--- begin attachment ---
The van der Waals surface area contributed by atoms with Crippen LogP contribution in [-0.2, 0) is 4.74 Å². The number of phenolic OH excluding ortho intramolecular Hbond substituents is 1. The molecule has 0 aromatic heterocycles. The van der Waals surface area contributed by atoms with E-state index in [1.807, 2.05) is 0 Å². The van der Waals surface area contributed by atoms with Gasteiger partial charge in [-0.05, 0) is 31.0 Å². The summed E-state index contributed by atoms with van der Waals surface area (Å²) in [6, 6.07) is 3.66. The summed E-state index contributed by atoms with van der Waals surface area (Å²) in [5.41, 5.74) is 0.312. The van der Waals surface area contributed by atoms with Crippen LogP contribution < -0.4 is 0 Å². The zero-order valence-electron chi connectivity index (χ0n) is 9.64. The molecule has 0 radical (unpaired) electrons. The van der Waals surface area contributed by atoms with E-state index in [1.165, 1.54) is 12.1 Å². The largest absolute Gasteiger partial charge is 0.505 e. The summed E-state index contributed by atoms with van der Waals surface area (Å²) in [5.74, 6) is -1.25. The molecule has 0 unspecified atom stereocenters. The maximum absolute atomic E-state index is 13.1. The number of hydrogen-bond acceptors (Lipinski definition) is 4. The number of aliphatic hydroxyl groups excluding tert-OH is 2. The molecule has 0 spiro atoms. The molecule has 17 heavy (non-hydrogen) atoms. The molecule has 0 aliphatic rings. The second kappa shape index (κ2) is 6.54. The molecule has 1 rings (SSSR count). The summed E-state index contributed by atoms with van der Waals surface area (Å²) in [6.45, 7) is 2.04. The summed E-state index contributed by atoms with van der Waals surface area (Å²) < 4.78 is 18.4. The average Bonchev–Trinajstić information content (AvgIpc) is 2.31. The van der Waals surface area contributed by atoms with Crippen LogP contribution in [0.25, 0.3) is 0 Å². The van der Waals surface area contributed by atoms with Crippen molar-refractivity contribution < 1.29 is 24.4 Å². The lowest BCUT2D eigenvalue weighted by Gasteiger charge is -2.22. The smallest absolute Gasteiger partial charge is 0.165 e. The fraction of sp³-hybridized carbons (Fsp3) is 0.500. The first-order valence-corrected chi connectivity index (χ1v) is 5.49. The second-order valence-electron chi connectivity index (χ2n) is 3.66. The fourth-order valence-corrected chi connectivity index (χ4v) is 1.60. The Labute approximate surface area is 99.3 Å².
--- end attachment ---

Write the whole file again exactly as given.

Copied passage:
The van der Waals surface area contributed by atoms with Crippen LogP contribution in [-0.2, 0) is 4.74 Å². The number of phenolic OH excluding ortho intramolecular Hbond substituents is 1. The molecule has 0 aromatic heterocycles. The van der Waals surface area contributed by atoms with E-state index in [1.807, 2.05) is 0 Å². The van der Waals surface area contributed by atoms with Gasteiger partial charge in [-0.05, 0) is 31.0 Å². The summed E-state index contributed by atoms with van der Waals surface area (Å²) in [6, 6.07) is 3.66. The summed E-state index contributed by atoms with van der Waals surface area (Å²) in [5.41, 5.74) is 0.312. The van der Waals surface area contributed by atoms with Crippen LogP contribution < -0.4 is 0 Å². The zero-order valence-electron chi connectivity index (χ0n) is 9.64. The molecule has 0 radical (unpaired) electrons. The van der Waals surface area contributed by atoms with E-state index in [1.165, 1.54) is 12.1 Å². The largest absolute Gasteiger partial charge is 0.505 e. The summed E-state index contributed by atoms with van der Waals surface area (Å²) in [5.74, 6) is -1.25. The molecule has 0 unspecified atom stereocenters. The maximum absolute atomic E-state index is 13.1. The number of hydrogen-bond acceptors (Lipinski definition) is 4. The number of aliphatic hydroxyl groups excluding tert-OH is 2. The molecule has 0 spiro atoms. The molecule has 17 heavy (non-hydrogen) atoms. The molecule has 0 aliphatic rings. The second kappa shape index (κ2) is 6.54. The molecule has 1 rings (SSSR count). The summed E-state index contributed by atoms with van der Waals surface area (Å²) in [6.45, 7) is 2.04. The summed E-state index contributed by atoms with van der Waals surface area (Å²) < 4.78 is 18.4. The average Bonchev–Trinajstić information content (AvgIpc) is 2.31. The van der Waals surface area contributed by atoms with Crippen LogP contribution in [0.25, 0.3) is 0 Å². The van der Waals surface area contributed by atoms with Crippen molar-refractivity contribution < 1.29 is 24.4 Å². The lowest BCUT2D eigenvalue weighted by Gasteiger charge is -2.22. The smallest absolute Gasteiger partial charge is 0.165 e. The fraction of sp³-hybridized carbons (Fsp3) is 0.500. The first-order valence-corrected chi connectivity index (χ1v) is 5.49. The second-order valence-electron chi connectivity index (χ2n) is 3.66. The fourth-order valence-corrected chi connectivity index (χ4v) is 1.60. The Labute approximate surface area is 99.3 Å².